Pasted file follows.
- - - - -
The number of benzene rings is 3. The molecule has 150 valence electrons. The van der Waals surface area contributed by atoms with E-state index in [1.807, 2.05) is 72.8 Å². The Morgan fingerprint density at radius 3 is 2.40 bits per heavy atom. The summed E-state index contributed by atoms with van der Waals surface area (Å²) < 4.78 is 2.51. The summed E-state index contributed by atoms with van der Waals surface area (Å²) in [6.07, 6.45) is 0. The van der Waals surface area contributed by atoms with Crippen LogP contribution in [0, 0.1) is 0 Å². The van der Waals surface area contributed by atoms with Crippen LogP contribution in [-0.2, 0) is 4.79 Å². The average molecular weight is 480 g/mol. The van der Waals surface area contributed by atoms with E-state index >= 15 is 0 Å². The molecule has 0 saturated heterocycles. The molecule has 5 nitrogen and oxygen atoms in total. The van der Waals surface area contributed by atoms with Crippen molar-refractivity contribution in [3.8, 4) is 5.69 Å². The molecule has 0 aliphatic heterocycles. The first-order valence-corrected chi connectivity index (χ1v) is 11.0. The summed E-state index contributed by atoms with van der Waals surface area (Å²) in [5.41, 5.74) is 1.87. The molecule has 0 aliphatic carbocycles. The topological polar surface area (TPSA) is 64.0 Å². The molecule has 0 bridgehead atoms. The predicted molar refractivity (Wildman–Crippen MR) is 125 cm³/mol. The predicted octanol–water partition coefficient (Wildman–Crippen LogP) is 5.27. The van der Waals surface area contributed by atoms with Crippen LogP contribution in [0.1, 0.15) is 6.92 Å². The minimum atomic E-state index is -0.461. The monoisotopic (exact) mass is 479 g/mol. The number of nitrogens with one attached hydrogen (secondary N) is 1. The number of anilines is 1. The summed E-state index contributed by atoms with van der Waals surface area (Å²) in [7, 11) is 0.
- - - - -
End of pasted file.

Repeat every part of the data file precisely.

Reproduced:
The number of benzene rings is 3. The molecule has 150 valence electrons. The van der Waals surface area contributed by atoms with E-state index in [1.807, 2.05) is 72.8 Å². The Morgan fingerprint density at radius 3 is 2.40 bits per heavy atom. The summed E-state index contributed by atoms with van der Waals surface area (Å²) < 4.78 is 2.51. The summed E-state index contributed by atoms with van der Waals surface area (Å²) in [6.07, 6.45) is 0. The van der Waals surface area contributed by atoms with Crippen LogP contribution in [0, 0.1) is 0 Å². The van der Waals surface area contributed by atoms with Crippen LogP contribution in [-0.2, 0) is 4.79 Å². The average molecular weight is 480 g/mol. The van der Waals surface area contributed by atoms with E-state index >= 15 is 0 Å². The molecule has 0 saturated heterocycles. The molecule has 5 nitrogen and oxygen atoms in total. The van der Waals surface area contributed by atoms with Crippen molar-refractivity contribution in [3.8, 4) is 5.69 Å². The molecule has 0 aliphatic heterocycles. The first-order valence-corrected chi connectivity index (χ1v) is 11.0. The summed E-state index contributed by atoms with van der Waals surface area (Å²) in [5.41, 5.74) is 1.87. The molecule has 0 aliphatic carbocycles. The topological polar surface area (TPSA) is 64.0 Å². The molecule has 0 bridgehead atoms. The predicted molar refractivity (Wildman–Crippen MR) is 125 cm³/mol. The predicted octanol–water partition coefficient (Wildman–Crippen LogP) is 5.27. The van der Waals surface area contributed by atoms with Crippen LogP contribution in [0.1, 0.15) is 6.92 Å². The minimum atomic E-state index is -0.461. The monoisotopic (exact) mass is 479 g/mol. The number of nitrogens with one attached hydrogen (secondary N) is 1. The number of anilines is 1. The summed E-state index contributed by atoms with van der Waals surface area (Å²) in [7, 11) is 0.